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Sally Casanova scholarship recipient Alma Rocha collected water samples from the contaminated Tijuana River. Sally Casanova scholarship recipient Alma Rocha collected water samples from the contaminated Tijuana River.
 


Sally Casanova Scholars Program Gives Aspiring Ph.D. Students ‘Added Boost’

Seven SDSU students were chosen for the CSU pre-doctoral award, allowing them to pursue opportunities to expand research and realize their dreams.
By Michael Klitzing
 

Seven San Diego State University students in fields that include environmental engineering, women’s studies and criminal justice have been named Sally Casanova Scholars for the 2021-22 academic year.

It’s all part of a longstanding initiative by California State University’s Pre-Doctoral Program to inspire and empower juniors, seniors and master’s students from economically and educationally disadvantaged groups to pursue Ph.D. programs. In all, 76 CSU students received the Sally Casanova Scholarship, named for the CSU administrator who launched the program in 1989.

“There is a focus on getting better representation in academia and this is a critical piece of the puzzle to help encourage and promote that,” said Tracy Love, dean of graduate studies at SDSU. “It’s an acknowledgement of the need to support diversity in all its forms in graduate programs, to nurture future doctoral students' success and to foster future doctoral mentors.

“To be chosen and get this award gives students an added boost.”

Each Sally Casanova Scholar receives $3,000, allowing them to travel to visit Ph.D. programs, attend conferences, join professional organizations and further their own research. Scholars also have the opportunity to be mentored by a faculty member at their university.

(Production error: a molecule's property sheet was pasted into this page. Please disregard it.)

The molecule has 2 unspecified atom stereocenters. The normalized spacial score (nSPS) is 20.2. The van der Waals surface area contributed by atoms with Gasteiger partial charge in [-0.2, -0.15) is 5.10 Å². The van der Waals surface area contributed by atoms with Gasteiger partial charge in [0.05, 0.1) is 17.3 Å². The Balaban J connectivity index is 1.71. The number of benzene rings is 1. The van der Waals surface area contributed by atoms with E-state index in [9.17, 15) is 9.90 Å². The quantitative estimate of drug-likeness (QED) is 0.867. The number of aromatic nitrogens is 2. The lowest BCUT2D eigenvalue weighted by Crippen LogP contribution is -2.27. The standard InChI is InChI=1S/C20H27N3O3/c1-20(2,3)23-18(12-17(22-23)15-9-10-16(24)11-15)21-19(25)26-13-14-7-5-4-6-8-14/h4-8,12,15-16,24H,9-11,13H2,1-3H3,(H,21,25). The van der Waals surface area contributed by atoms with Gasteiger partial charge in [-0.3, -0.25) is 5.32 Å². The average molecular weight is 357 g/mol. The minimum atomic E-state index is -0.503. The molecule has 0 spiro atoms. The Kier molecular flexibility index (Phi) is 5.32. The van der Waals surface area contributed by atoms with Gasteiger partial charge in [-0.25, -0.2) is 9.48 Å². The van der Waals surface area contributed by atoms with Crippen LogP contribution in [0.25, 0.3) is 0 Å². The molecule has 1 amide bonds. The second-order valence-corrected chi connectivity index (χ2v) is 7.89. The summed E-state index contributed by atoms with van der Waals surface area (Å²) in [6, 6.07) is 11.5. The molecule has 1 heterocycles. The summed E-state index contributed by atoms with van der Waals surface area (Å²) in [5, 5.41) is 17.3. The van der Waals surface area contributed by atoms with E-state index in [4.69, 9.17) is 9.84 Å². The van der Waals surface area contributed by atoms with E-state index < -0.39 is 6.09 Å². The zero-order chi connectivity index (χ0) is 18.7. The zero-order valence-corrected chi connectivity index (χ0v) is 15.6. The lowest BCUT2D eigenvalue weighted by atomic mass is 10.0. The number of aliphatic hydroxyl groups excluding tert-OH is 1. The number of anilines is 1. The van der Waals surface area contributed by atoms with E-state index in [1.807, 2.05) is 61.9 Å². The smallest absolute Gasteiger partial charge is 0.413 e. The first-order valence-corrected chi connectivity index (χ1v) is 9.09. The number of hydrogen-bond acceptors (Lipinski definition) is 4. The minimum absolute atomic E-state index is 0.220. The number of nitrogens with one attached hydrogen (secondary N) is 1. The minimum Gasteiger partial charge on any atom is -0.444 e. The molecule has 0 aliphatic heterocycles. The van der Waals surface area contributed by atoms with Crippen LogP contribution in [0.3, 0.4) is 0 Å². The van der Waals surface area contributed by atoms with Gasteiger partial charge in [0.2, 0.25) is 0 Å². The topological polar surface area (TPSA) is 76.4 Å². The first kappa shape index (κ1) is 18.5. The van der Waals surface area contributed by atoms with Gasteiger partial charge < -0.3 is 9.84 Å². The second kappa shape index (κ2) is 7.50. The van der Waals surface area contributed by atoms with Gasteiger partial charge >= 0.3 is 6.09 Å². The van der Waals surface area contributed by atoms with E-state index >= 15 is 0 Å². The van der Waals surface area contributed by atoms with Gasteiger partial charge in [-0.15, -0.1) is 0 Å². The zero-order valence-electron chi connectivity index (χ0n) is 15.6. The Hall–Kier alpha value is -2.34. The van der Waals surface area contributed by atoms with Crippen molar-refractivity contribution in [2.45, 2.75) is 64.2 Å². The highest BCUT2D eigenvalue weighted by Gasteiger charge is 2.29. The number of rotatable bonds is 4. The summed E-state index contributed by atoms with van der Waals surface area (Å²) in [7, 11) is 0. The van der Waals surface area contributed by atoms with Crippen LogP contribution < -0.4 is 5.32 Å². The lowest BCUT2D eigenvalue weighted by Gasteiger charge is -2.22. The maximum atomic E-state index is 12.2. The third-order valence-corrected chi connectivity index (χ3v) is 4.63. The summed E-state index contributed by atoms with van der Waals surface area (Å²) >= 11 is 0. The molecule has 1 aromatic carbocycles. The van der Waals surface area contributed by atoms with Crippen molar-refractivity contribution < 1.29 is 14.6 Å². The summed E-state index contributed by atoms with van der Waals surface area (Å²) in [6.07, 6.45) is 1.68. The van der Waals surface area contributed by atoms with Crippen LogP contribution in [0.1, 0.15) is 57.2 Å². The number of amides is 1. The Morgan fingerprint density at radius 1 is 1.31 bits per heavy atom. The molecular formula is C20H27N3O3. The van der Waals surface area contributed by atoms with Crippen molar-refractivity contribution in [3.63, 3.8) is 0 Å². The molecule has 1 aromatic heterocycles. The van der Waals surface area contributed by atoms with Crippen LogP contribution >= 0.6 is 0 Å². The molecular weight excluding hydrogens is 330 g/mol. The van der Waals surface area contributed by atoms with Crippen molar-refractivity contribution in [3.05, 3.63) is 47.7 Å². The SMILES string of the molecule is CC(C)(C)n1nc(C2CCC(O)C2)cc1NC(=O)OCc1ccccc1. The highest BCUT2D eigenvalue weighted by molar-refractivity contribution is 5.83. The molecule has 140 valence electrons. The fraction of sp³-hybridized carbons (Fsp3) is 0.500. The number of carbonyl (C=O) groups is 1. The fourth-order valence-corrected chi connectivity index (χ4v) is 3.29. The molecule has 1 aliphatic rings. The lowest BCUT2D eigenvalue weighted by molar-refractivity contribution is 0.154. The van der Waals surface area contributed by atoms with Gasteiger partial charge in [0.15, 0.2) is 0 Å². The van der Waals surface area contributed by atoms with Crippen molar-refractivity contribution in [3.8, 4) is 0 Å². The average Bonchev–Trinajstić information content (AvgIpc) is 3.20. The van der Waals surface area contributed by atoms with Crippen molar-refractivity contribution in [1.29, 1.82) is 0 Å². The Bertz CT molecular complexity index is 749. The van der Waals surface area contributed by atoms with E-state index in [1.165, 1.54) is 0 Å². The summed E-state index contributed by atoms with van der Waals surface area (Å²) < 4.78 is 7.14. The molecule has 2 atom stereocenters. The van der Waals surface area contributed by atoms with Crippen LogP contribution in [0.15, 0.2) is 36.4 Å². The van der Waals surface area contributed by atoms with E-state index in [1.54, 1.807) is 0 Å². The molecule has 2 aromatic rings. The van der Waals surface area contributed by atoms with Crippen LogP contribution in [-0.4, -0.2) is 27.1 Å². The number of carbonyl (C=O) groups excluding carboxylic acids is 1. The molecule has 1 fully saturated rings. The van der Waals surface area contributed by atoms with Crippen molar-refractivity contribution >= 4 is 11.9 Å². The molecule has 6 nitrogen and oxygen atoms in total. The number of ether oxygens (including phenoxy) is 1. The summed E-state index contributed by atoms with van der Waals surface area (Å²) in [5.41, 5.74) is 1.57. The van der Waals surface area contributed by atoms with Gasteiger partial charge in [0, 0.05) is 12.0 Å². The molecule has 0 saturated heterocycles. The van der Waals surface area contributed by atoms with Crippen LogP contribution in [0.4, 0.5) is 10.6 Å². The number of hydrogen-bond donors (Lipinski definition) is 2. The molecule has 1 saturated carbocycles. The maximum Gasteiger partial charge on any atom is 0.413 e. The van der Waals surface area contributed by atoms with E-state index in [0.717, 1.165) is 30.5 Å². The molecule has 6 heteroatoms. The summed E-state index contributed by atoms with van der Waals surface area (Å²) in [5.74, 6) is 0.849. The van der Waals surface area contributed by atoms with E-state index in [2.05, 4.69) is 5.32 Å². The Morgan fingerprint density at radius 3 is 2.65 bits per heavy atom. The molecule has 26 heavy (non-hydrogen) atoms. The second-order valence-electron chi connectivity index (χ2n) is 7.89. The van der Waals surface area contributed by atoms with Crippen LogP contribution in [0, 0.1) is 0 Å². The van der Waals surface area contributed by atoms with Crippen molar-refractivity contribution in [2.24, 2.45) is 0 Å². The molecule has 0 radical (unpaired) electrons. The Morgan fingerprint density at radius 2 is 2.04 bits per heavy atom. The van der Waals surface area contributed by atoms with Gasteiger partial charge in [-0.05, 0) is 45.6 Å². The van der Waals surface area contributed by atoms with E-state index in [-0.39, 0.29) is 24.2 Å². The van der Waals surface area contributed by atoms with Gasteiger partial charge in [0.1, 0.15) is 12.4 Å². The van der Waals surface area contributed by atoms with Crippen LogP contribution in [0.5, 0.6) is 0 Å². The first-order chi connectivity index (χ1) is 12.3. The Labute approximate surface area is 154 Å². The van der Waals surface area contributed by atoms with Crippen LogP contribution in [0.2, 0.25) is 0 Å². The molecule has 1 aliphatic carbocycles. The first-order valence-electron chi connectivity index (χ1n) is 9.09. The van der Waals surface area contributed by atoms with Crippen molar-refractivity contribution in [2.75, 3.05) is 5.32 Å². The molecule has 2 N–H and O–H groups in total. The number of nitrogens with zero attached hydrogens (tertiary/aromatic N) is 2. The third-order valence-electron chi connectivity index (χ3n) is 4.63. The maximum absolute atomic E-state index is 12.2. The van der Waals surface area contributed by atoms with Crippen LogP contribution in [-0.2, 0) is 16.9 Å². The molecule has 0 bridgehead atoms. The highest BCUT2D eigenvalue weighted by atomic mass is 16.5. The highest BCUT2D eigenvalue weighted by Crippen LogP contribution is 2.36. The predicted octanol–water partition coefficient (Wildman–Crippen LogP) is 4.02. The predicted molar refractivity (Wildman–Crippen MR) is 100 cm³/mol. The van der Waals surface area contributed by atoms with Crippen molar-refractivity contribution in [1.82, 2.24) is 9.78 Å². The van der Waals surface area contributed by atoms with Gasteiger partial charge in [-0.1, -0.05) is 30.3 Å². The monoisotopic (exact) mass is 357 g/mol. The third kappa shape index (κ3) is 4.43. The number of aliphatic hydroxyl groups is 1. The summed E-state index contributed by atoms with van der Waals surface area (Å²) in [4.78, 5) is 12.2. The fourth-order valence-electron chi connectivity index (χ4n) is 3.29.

SDSU has produced 231 Sally Casanova Scholars over the past 32 years. Here are this year’s recipients:

Nancy Bahena
Women’s studies graduate student Nancy Bahena is working on a storytelling film project seeking to document, from a feminist perspective, low-income Latinas who participated in the informal economy (unregulated labor) in San Diego during the COVID-19 pandemic. The project aims to show the dynamics of the work that shapes and influences them, their families and their communities.

“Being a recipient of this scholarship has made me feel overjoyed, supported and affirmed in pursuing a doctoral degree,” Bahena said. “I have not met many working-class, queer, Latinas/Chicanas, first-generation college transfer students like me with an opportunity like this.”